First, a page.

Certified Professional Coder (CPC)

CPC is offered by the American Academy of Professional Coders (AAPC) and is easily the most popular of the coding certifications. Multiple aspects of the medical coding and billing profession are covered in the certification, including procedural codes and processing billing claims in the clinical care process.

The CPC certification exam is divided into 12 sections with a total of 105 questions, with topics ranging from ICD-10 code set, HCPCS, medical terminology and more.

Prerequisites:

  • Associate’s degree in medical billing and coding (recommended, but not required)
  • At least two years of experience in the medical coding field
  • Current member of the AAPC

Certified Coding Specialist (CCS)

If you are looking to jump start your medical coding career at inpatient facilities, the CCS certification is the best choice for you. The CCS is available through the American Health Information Management Association (AHIMA) and is most comparable to CPC.

The exam covers a variety of topics including diagnosis and procedural coding, health data management, reporting guidelines, compliance and ethical issues.

Prerequisites:

  • A diploma or degree from a medical coding training program
  • Two years of medical coding experience
  • An existing medical coding certification plus one year of medical coding experience

Certified Medical Coder (CMC)

This is a less common medical coding certification than the CPC and the CSS, but is being recognized as an increasingly comparable certification. The exam is set to be much tougher than the two and is offered by the Practice Management Institute (PMI).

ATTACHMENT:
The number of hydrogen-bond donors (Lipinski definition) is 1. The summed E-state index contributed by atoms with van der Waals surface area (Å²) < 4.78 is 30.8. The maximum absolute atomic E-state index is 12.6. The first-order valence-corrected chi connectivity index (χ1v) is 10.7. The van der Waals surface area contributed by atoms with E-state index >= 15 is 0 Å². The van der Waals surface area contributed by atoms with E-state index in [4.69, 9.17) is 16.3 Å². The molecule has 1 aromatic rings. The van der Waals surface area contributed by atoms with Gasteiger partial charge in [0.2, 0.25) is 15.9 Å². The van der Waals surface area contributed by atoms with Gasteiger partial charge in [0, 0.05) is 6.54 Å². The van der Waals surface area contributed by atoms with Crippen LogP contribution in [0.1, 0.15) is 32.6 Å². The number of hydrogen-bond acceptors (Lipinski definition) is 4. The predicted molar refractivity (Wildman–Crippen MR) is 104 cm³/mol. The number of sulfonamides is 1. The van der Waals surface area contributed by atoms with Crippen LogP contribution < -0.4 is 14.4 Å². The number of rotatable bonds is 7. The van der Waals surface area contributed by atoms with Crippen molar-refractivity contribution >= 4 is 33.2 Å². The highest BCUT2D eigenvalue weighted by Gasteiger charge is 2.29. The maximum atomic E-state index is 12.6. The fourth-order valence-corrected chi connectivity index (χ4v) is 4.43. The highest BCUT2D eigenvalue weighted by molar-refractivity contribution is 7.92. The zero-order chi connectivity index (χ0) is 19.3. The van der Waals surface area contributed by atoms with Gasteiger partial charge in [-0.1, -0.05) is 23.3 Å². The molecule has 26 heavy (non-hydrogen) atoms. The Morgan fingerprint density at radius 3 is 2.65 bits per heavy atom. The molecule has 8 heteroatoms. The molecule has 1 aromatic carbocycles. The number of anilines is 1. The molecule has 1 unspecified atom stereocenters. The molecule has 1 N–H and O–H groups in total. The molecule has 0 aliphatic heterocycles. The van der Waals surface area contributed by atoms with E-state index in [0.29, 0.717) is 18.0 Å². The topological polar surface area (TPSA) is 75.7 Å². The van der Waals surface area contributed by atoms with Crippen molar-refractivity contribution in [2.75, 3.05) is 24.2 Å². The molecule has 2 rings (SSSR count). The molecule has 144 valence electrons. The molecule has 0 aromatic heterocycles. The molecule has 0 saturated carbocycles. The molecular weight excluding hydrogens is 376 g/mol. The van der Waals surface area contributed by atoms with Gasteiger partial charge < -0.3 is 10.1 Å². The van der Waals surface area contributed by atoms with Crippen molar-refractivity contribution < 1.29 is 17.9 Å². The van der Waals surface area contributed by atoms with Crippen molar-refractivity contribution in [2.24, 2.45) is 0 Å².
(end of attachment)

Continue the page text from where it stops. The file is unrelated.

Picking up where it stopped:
Medical Coder

The main difference between the CMC and CPC and CSS is that where the exams for the latter consist of multiple-choice-questions, the former incorporates fill-in-the-blanks after accessing coding scenarios. The CMC exam is also only offered in a live, proctored setting. The CMC exam consists of approximately 133 questions. Examinees must earn a minimum of 70 percent in order to become certified.

Is a Medical Billing Certificate Worth it?

As most certifications, medical billing and coding certifications are definitely worth it. They provide better job opportunities and higher salaries since they prove that you have gone through accredited training and the necessary examination.

The CPC, CSS and CMS certifications have the highest quality standards in the medical billing and coding field. Therefore, most professionals work to get them. These certifications are offered by different agencies that have different certification requirements. Most of them require candidates to take and pass a certification examination that ensures that candidates are properly prepared to get a credential. They can also require candidates to have completed an accredited training program or to have a certain amount of work experience. In conclusion, if you want to further your career as a medical biller and coder, you should get a certification.

Conclusion

Medical billing certifications are a great way to verify your knowledge of the different codes sets used in medical procedures and services when it comes to reimbursement and billing purposes. Certified coders can apply coding guidelines correctly with resources like the CPT, ICD, and HCPCS. Code sets undergo regular updates, so continuing education and training programs can help professionals maintain their certified status as coding systems evolve.